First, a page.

Kelvingrove Gallery was built to house the 1901 International Exhibition. This red sandstone building still provokes strong ... More
Kelvingrove Art Gallery and Museum
Kelvingrove Gallery was built to house the 1901 International Exhibition. This red sandstone building still provokes strong reactions today and most people in Glasgow either decidedly love it or loathe it. According to local legend, the gallery was built back to front by mistake, but this is just a myth - it was intended to face the river rather than the road. The collection within, ranges from local historical art to Rodin sculptures, natural history specimens of varying interest and a Storm Trooper costume from the original Star Wars films. Admission is free. In 2007 a major remodel was completed, making Kelvingrove even more of a must see Glasgow attraction, than it was before. There are exciting new exhibitions, with a special emphasis on involving youngsters, so bring the whole family and head for a fun filled educational visit.
There is something for everybody at Kelvingrove and since the refurbishment it is easier to choose the areas which interest you. It's free to enter ( great for those with children who just want a short visit) and child friendly. From interesting Scottish paintings & scultures to a real Spitfire hanging in one of the gallery's wings & a myriad of stuffed animals... there is bound to be something of interest. There is not much information about the exhibits ( which for adults we found was the only downfall)but perfect for children. Try to visit when there is an organ recital ( often at Saturday lunchtime) as the acoustics send shivers up your spine no matter where you are in the museum!
Since it's re-opening, I have visited several times and still can't make up my mind whether I like the redesign or not. If you've kids, they'll love it - the explanations of various exhibits are more child-orientated and encourage discussion (e.g. the section with endangered species). However, I don't feel there is any place for exhibits regarding violence to women or mental institutions. That particular section is my lease fave and I avoid it now. The hall with the Spitfire above the giraffe is all over the palce and there's no logic to it's layout at all. The areas upstairs with the old Chinaware, etc. appears to have been closed off / removed as well. Detest the cafe area in the main foyer - kids used to love running about there, but no more - the familiar smell, for those who remember is has been replaced by brewing coffee. And the small kids section is even worse than the previous one - it's shrunk! Upstairs used to be a quiet haven for those who wished to spend some solitude, appreciating the various art exhibits. Now there are exhibits upstairs as well as paintings, so there's no peace, not even during weekdays, when school trips descend! The layout of some of the paintings leaves a lot to be desired - large paintings crammed into small spaces so you can't step back to view them in all their glory - what were they thinking?! Some exhibits were missing also, despite there being a description on the wall (e.g. the pterosaur). I think that they've done well to make it more child friendly, however, they've gone a bit OTT on it.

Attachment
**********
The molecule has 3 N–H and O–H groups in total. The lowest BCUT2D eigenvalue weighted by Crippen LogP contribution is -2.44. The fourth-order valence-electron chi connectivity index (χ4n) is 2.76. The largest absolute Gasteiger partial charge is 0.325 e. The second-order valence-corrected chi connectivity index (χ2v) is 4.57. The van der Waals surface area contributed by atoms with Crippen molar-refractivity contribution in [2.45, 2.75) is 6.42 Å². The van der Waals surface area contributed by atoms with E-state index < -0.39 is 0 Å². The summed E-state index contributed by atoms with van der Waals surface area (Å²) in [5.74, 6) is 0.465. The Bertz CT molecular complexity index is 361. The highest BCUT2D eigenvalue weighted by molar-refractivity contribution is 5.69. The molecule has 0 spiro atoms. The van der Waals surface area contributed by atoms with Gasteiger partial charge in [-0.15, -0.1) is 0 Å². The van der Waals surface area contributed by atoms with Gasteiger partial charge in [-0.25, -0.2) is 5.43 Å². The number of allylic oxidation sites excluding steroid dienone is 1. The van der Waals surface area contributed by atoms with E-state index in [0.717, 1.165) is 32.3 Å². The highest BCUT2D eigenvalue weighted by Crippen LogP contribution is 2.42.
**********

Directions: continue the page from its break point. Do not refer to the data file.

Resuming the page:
The Kelvingrove Art Gallery and Museum has a beautiful building and wonderful collections. Unfortunately I believe the redesign is a complete failure. I have never before felt angered by exhibition design, but that best describes my reaction. The wall texts are incredibly patronising. It is bad enough when all they can do is ask you how the colour red makes you feel, but it is far worse to have one asking the burning question of where can I buy postcards with the answer that there are three shops available. Worse still were the multiple occasions where there was a photo of the painting right next to the original at nearly the same scale. I had hoped that perhaps the ground floor was a children�s zone and that things would improve upstairs, but sadly no. Museums are not just places that are good to take the children on a rainy day.
This is re-opening July 2006 so should be good after three year refurbishment. Star of the paintings is Christ of St John of the Cross by Salvador Dali. Also a real Spitfire is to be displayed after the makeover.
This is a great place for both adults and children. It has lots of intersting things to see and do and a place to refresh with a cafe and souvenir shop. More is the pity that it is closed for refurbishment until 2006/7
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